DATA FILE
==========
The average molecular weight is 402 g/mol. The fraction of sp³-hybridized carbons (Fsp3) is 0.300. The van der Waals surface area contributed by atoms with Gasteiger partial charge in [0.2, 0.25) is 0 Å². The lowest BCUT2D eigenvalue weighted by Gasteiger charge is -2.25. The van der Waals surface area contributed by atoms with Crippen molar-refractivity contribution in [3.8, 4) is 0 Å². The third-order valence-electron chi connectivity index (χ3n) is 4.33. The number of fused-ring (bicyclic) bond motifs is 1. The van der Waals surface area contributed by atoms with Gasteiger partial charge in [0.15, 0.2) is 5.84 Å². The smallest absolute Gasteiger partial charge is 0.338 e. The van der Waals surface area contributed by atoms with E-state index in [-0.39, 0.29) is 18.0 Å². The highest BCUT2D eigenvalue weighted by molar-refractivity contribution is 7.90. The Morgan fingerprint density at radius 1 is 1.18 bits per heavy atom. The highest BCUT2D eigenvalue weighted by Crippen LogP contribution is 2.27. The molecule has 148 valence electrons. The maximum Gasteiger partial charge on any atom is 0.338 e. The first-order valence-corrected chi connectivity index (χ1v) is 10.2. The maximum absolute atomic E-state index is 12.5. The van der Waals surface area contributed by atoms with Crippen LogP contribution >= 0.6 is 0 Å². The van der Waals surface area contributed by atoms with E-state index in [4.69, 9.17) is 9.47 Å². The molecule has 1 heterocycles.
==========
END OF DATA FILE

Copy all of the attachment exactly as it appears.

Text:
The average molecular weight is 402 g/mol. The fraction of sp³-hybridized carbons (Fsp3) is 0.300. The van der Waals surface area contributed by atoms with Gasteiger partial charge in [0.2, 0.25) is 0 Å². The lowest BCUT2D eigenvalue weighted by Gasteiger charge is -2.25. The van der Waals surface area contributed by atoms with Crippen molar-refractivity contribution in [3.8, 4) is 0 Å². The third-order valence-electron chi connectivity index (χ3n) is 4.33. The number of fused-ring (bicyclic) bond motifs is 1. The van der Waals surface area contributed by atoms with Gasteiger partial charge in [0.15, 0.2) is 5.84 Å². The smallest absolute Gasteiger partial charge is 0.338 e. The van der Waals surface area contributed by atoms with E-state index in [-0.39, 0.29) is 18.0 Å². The highest BCUT2D eigenvalue weighted by molar-refractivity contribution is 7.90. The Morgan fingerprint density at radius 1 is 1.18 bits per heavy atom. The highest BCUT2D eigenvalue weighted by Crippen LogP contribution is 2.27. The molecule has 148 valence electrons. The maximum Gasteiger partial charge on any atom is 0.338 e. The first-order valence-corrected chi connectivity index (χ1v) is 10.2. The maximum absolute atomic E-state index is 12.5. The van der Waals surface area contributed by atoms with Crippen LogP contribution >= 0.6 is 0 Å². The van der Waals surface area contributed by atoms with E-state index in [4.69, 9.17) is 9.47 Å². The molecule has 1 heterocycles.